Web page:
- The Washington Times - Wednesday, September 7, 2005


European reporters flocking to France were all ears when former “James Bond” actor Pierce Brosnan, attending the Deauville Festival of American Cinema, blasted the Bush administration’s “shameful” response to Hurricane Katrina.

“This man called President Bush has a lot to answer for,” declared the former “007” actor. “I don’t know if this man is really taking care of America.”

That’s his opinion, of course. Yet not all overseas newspapers are rushing to judgment. Take yesterday’s edition of The Times of London.

“So there it is, the underbelly of America — exposed,” writes Alice Miles. “For Americaphobes, the events of the past 10 days have proved something of a feast. The subtext, and often the main text, of much of the reportage from New Orleans has been what a nasty, divided, unjust place the U.S. has been revealed to be. Nature has overturned its smug certainties and left it reeling.

“And it strikes me that there is more than a little smugness in the reporting as well. British journalism reveling in racial division [on] the other side of the Atlantic rarely seems to trouble itself to look at the ethnic splits this side of the pond.”

Cajun run

Louisiana native James Carville and his wife, former Bush White House appointee Mary Matalin, along with Pacers, a running-shoe retailer, are sponsoring the “Gulf Coast Relief 5K Run/Walk” in Old Town Alexandria on Sept. 17 to benefit victims of Hurricane Katrina.

All fees for the race (starting time 9 a.m.) will be donated to the Red Cross Hurricane Relief Fund. Family members of Mr. Carville suffered serious losses in the storm.

A new low

Americans are obviously split when it comes to rating the on-the-job performance of George W. Bush. The president, himself, acknowledges as much.

But if there ever came a time when one stooped too low, it is now.

Demgurl” is the online pseudonym of a popular veteran contributor to the partisan Web site DemocraticUnderground.com. Last week, the Democrat disclosed that she was on her way home and encountered a minivan beside a freeway offramp.

“There was a lady standing next to the van, and in her arms she held her child. I can only assume her minivan had broken down,” she said. “I slowed down and started to pull over to offer her a ride. At the very last second, I noticed a ‘W’ sticker on the back of her vehicle, and I sped up and drove off.

“I feel really bad as a human being,” she confessed. “That child is not responsible for their parent’s belief system. … I wondered how a person could see what was going on in [New Orleans] and still have one of those awful stickers on their car? How could they support an awful excuse for a human being that has let our country down and is letting Americans die after they have made it through the storm?”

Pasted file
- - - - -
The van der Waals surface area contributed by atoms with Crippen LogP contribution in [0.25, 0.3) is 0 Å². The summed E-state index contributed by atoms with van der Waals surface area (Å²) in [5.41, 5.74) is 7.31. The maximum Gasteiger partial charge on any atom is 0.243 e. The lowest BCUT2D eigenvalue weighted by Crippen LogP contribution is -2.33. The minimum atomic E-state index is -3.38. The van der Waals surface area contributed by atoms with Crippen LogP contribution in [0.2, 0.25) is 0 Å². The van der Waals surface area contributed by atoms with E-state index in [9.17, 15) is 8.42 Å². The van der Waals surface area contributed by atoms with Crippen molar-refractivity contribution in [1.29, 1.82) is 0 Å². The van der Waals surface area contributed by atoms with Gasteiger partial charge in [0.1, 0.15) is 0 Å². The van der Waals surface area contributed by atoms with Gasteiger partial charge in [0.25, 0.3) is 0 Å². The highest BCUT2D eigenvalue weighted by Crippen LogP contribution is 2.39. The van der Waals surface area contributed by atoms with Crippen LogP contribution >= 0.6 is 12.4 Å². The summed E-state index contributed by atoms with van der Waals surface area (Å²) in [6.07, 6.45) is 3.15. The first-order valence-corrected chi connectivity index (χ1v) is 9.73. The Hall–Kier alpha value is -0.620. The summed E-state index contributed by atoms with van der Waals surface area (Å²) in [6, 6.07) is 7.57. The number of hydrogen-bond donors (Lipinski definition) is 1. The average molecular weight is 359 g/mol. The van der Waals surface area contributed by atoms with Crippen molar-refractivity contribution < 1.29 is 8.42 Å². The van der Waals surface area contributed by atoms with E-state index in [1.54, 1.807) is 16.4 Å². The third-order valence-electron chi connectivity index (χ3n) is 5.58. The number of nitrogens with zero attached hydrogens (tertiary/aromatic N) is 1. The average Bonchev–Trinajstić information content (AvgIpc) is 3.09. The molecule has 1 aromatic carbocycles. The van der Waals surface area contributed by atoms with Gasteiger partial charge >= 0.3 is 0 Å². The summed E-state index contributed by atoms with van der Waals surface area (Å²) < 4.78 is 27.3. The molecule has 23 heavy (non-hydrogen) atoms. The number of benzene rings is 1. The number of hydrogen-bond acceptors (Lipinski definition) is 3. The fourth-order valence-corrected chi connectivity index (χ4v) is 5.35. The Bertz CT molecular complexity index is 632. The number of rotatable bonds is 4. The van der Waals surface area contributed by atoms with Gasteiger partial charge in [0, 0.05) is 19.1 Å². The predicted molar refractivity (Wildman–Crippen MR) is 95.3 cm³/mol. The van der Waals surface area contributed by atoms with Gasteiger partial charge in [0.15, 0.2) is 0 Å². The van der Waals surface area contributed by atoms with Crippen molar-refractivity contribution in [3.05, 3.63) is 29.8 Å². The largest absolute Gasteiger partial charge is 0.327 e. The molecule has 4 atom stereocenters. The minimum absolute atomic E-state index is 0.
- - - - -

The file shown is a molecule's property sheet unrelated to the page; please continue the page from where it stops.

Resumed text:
So whatever became of the stranded mother and child?

“I thought that if she loves [Mr. Bush] so much, maybe he would come along and help her,” she said. “Let’s see what her hero can do for her.”

Self-service, anyone?

Sen. Ron Wyden, Oregon Democrat and member of the Senate Energy and Natural Resources Committee, got right to the point when grilling oil-industry executives about the nation’s rapidly rising gasoline prices:

Why, he wondered, are Americans paying so much for gasoline when major oil companies are “awash in money”?

Bob Slaughter, president of the National Petrochemical and Refiners Association, assured Mr. Wyden that, when it comes to record profits of late, oil companies often “lose that money overnight.”

Owing to scant oil production here in America, he explained, oil companies have to explore for resources in distant, often hostile lands, where unforeseen risks — not the least being “terrorism” — can drain millions of dollars of today’s profits in seconds.

He took the opportunity to recommend that Congress consider increasing oil production here at home.

Robert Darbelnet, meanwhile, the president and chief executive officer of AAA, urged Congress to crack down on car and sport utility vehicle manufacturers that post phony “miles-per-gallon” efficiency standards on the windows of new vehicles — sometimes 50 percent off the mark.

He charged that auto manufacturers base fuel-efficiency figures on the belief that Americans never drive above 55 mph, never travel uphill and don’t turn on vehicle air conditioners.

John McCaslin, whose column is nationally syndicated, can be reached at 202/636-3284 or jmccaslin@washingtontimes.com.

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